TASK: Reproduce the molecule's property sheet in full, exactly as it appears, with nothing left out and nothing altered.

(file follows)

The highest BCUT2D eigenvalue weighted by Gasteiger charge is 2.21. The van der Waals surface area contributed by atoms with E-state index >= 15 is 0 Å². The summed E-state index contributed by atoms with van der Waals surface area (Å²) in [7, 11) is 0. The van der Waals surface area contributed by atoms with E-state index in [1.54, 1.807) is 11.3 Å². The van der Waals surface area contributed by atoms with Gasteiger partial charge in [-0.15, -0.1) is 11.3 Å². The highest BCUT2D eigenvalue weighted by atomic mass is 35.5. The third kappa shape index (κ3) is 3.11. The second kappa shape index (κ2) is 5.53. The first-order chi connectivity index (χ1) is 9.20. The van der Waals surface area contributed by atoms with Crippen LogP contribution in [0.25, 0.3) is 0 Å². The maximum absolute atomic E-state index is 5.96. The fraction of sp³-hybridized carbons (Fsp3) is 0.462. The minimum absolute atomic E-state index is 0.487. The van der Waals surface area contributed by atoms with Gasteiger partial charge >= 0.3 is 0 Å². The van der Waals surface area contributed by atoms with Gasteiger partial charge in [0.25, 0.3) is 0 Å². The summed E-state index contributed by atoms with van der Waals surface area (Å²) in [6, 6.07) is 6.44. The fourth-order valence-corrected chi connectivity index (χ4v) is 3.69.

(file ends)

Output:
The highest BCUT2D eigenvalue weighted by Gasteiger charge is 2.21. The van der Waals surface area contributed by atoms with E-state index >= 15 is 0 Å². The summed E-state index contributed by atoms with van der Waals surface area (Å²) in [7, 11) is 0. The van der Waals surface area contributed by atoms with E-state index in [1.54, 1.807) is 11.3 Å². The van der Waals surface area contributed by atoms with Gasteiger partial charge in [-0.15, -0.1) is 11.3 Å². The highest BCUT2D eigenvalue weighted by atomic mass is 35.5. The third kappa shape index (κ3) is 3.11. The second kappa shape index (κ2) is 5.53. The first-order chi connectivity index (χ1) is 9.20. The van der Waals surface area contributed by atoms with Crippen LogP contribution in [0.25, 0.3) is 0 Å². The maximum absolute atomic E-state index is 5.96. The fraction of sp³-hybridized carbons (Fsp3) is 0.462. The minimum absolute atomic E-state index is 0.487. The van der Waals surface area contributed by atoms with Gasteiger partial charge >= 0.3 is 0 Å². The van der Waals surface area contributed by atoms with Gasteiger partial charge in [0.25, 0.3) is 0 Å². The summed E-state index contributed by atoms with van der Waals surface area (Å²) in [6, 6.07) is 6.44. The fourth-order valence-corrected chi connectivity index (χ4v) is 3.69.